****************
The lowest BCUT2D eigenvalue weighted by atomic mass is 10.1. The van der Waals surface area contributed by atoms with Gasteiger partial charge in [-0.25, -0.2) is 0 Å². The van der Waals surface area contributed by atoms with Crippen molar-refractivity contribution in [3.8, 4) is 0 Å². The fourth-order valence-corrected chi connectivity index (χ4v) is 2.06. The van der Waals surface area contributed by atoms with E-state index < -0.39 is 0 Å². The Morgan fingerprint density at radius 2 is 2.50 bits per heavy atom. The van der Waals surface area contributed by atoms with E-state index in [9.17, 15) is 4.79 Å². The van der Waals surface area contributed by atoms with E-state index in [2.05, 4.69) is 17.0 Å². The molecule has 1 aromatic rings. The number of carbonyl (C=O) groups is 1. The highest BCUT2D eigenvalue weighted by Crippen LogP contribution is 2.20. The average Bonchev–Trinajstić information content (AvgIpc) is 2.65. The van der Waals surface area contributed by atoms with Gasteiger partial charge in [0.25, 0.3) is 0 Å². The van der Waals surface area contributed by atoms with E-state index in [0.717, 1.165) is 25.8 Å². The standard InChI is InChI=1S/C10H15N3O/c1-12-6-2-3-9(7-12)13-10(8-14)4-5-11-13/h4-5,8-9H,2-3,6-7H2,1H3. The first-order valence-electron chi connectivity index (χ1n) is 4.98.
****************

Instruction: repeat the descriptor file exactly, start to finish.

The lowest BCUT2D eigenvalue weighted by atomic mass is 10.1. The van der Waals surface area contributed by atoms with Gasteiger partial charge in [-0.25, -0.2) is 0 Å². The van der Waals surface area contributed by atoms with Crippen molar-refractivity contribution in [3.8, 4) is 0 Å². The fourth-order valence-corrected chi connectivity index (χ4v) is 2.06. The van der Waals surface area contributed by atoms with E-state index < -0.39 is 0 Å². The Morgan fingerprint density at radius 2 is 2.50 bits per heavy atom. The van der Waals surface area contributed by atoms with E-state index in [9.17, 15) is 4.79 Å². The van der Waals surface area contributed by atoms with E-state index in [2.05, 4.69) is 17.0 Å². The molecule has 1 aromatic rings. The number of carbonyl (C=O) groups is 1. The highest BCUT2D eigenvalue weighted by Crippen LogP contribution is 2.20. The average Bonchev–Trinajstić information content (AvgIpc) is 2.65. The van der Waals surface area contributed by atoms with Gasteiger partial charge in [0.25, 0.3) is 0 Å². The van der Waals surface area contributed by atoms with E-state index in [0.717, 1.165) is 25.8 Å². The standard InChI is InChI=1S/C10H15N3O/c1-12-6-2-3-9(7-12)13-10(8-14)4-5-11-13/h4-5,8-9H,2-3,6-7H2,1H3. The first-order valence-electron chi connectivity index (χ1n) is 4.98.